It’s an old saying amongst brewers that, ‘the brewer makes wort, the yeast makes beer’. What they mean by this is that yeast choice, proper pitching rates and healthy fermentation conditions are some of, if not the most important part of brewing. We caught up with Dave from the UK team to see just how true this really is.
Split batch fermenting with different yeasts is probably one of the most popular of all homebrew experiments – and with good reason. Every brewer knows to some extent that your choice of yeast has a massive effect on the flavour profile of your finished beer.
With the new range of 15 dried yeasts available to me I decided to select a few and do a split batch fermentation to get a good idea of their contribution to my beer and get a better idea of what future brews I want to use them in.
M36 Liberty Bell – suitable for hoppy and distinctive style beers with light, delicate fruity esters (in particular pear, some strawberry and kiwi fruit) whilst helping to develop malt character.
M31 Belgian Tripel – provides spice, fruity esters, phenolics and alcohol, this strain is very attenuative with a high alcohol tolerance.
M47 Belgian Abbey – An exceptionally fruity yeast with hugely complex esters – this strain is highly flocculant.
M15 Empire Ale – Suitable for a variety of full bodied ales with exceptional depth – ferments with full, rich dark fruit flavours.
As for my recipe, I wanted to go for something simple and tasty that would let the yeast character dominate. As I was using two of the new Belgian strains I thought a golden ale would work well. I settled on the following;
YEAST SPLIT GOLDEN ALE
OG; 1.051 (predicted 1.049)
4.29 kg Maris Otter (90.1%)
0.28 kg Caramalt (5.9%)
0.19 kg Wheat (4.0%)
Total: 4.76 kg
9 g Nelson Sauvin @ 60 minutes
40 g Chinook @ 0 minutes
40 g Centennial @ 0 minutes
50 g Simcoe @ 0 minutes
So I brewed a full 23 L batch of my Golden Ale and split it into four fermenters at 5 L in each fermenter, leaving the last 3 L as losses. My starting gravity was 1.051, two points over my predicted gravity, and I pitched 1 sachet of yeast into each fermenter.
On Day One the gravities read;
M36 Liberty Bell – 1.046 (5 point drop)
M31 Belgian Tripel – 1.037 (14 point drop)
M47 Belgian Abbey – 1.045 (6 point drop)
M15 Empire Ale – 1.028 (23 point drop)
I took another reading after four days and made some notes about the taste of the beer. The gravities were;
M36 Liberty Bell – 1.011 (40 point drop) – still very sweet tasting
M31 Belgian Tripel – 1.007 (44 point drop) – very estery/banana flavour
M47 Belgian Abbey – 1.013 (38 point drop) – smoother (less bitter than Tripel) but still estery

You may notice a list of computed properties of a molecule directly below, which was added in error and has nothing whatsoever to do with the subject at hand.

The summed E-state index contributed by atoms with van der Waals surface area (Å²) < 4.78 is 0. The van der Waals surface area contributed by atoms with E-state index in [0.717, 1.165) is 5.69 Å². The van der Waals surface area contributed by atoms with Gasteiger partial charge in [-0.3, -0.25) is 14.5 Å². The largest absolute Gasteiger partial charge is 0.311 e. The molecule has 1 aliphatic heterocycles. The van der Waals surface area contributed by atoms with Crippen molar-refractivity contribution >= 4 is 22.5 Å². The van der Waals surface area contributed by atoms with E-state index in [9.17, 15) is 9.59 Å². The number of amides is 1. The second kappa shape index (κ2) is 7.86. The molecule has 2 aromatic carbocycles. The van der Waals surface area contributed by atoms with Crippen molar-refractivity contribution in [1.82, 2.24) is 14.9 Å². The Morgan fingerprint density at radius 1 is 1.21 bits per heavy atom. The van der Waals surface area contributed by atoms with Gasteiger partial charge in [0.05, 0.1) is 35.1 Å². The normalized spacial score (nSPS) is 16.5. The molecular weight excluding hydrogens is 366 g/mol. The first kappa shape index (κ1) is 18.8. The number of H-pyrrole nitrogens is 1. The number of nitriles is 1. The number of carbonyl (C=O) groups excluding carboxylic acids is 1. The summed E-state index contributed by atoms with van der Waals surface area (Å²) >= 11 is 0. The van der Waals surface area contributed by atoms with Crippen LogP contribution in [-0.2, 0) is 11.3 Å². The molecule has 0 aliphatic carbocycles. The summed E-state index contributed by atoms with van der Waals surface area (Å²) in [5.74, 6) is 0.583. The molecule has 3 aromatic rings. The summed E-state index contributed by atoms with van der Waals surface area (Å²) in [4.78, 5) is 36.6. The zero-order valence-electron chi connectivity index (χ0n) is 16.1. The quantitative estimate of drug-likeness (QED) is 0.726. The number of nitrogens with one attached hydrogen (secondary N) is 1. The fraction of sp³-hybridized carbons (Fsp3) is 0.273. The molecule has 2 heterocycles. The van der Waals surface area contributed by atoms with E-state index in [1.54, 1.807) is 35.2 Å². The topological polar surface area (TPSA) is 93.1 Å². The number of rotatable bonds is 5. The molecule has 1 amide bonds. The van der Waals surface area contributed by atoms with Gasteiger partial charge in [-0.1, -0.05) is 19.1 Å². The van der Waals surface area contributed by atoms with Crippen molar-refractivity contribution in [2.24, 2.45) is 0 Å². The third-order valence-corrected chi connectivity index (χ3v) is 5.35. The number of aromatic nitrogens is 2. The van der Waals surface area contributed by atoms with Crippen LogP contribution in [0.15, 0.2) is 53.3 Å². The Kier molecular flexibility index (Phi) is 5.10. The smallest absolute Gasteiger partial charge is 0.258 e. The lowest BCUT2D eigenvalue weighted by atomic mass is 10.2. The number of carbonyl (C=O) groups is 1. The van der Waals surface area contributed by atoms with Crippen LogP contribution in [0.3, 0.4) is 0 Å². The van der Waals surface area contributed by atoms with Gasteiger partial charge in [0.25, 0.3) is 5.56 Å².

M15 Empire Ale – 1.018 (33 point drop) – Best hop aroma, most like a classic golden ale
|L-R – M36 Liberty Bell, M31 Belgian Tripel, M47 Belgian Abbey, M15 Empire Ale|
Each of the samples was pleasant in it’s own way but completely different from the other samples. I was very impressed by just how different the yeasts were making the beer.
My final gravity was only slightly different from my Day Four reading so I bottled my beer. My tasting notes after one and a half weeks in the bottle are below (a little soon to drink but I was eager to see what the yeasts had contributed);
M36 Liberty Bell – 1.009 (42 point drop, 5.5% ABV, 82% apparent attenuation) – This version of the Golden Ale was the clearest of all the different beers with a nice, mellow bitterness and a tasty malt character though there was some diacetyl present but if I’d left this in the bottle longer this would be a very nice, drinkable golden ale.
M31 Belgian Tripel – 1.004 (47 point drop, 6.2% ABV, 92% apparent attenuation) – a lot of banana and clove character on the nose which was very nice. The taste was extremely dry, with my notes reading almost ‘brett’ level dryness. This was a really interesting version of the beer and I’d love to do some higher alcohol Belgian ales with this in the future.
M47 Belgian Abbey – 1.009 (42 point drop, 5.5% ABV, 82% apparent attenuation) – A slightly ‘yeasty’ smell but I described this as a good example of a ‘Belgian’ golden ale. It was easily drinkable with nice but not overpowering yeast esters. If I did this again I’d probably increase the hops (but in this instance I didn’t want them to interfere with the yeast character).
M15 Empire Ale – 1.017 (34 point drop, 4.5% ABV, 66% apparent attenuation) – The Empire Ale continued to have the best hop aroma of all of them and despite the high finishing gravity the beer didn’t taste cloying. A sessionable ale though, I could definitely see this yeast strain working better in something like a sweet stout.
I was very pleased with how differently all the beers tasted and I’m looking forward to making recipes that play to their relative strengths in the future and experimenting with the rest of the range!’
Split batch fermenting is a great way to run several experiments without having to brew multiple batches or waste a lot of ingredients. If you’re looking to get to grips with the new Mangrove Jack’s Craft Series Yeasts that are available from our online store now, then split batch fermenting could be a great option.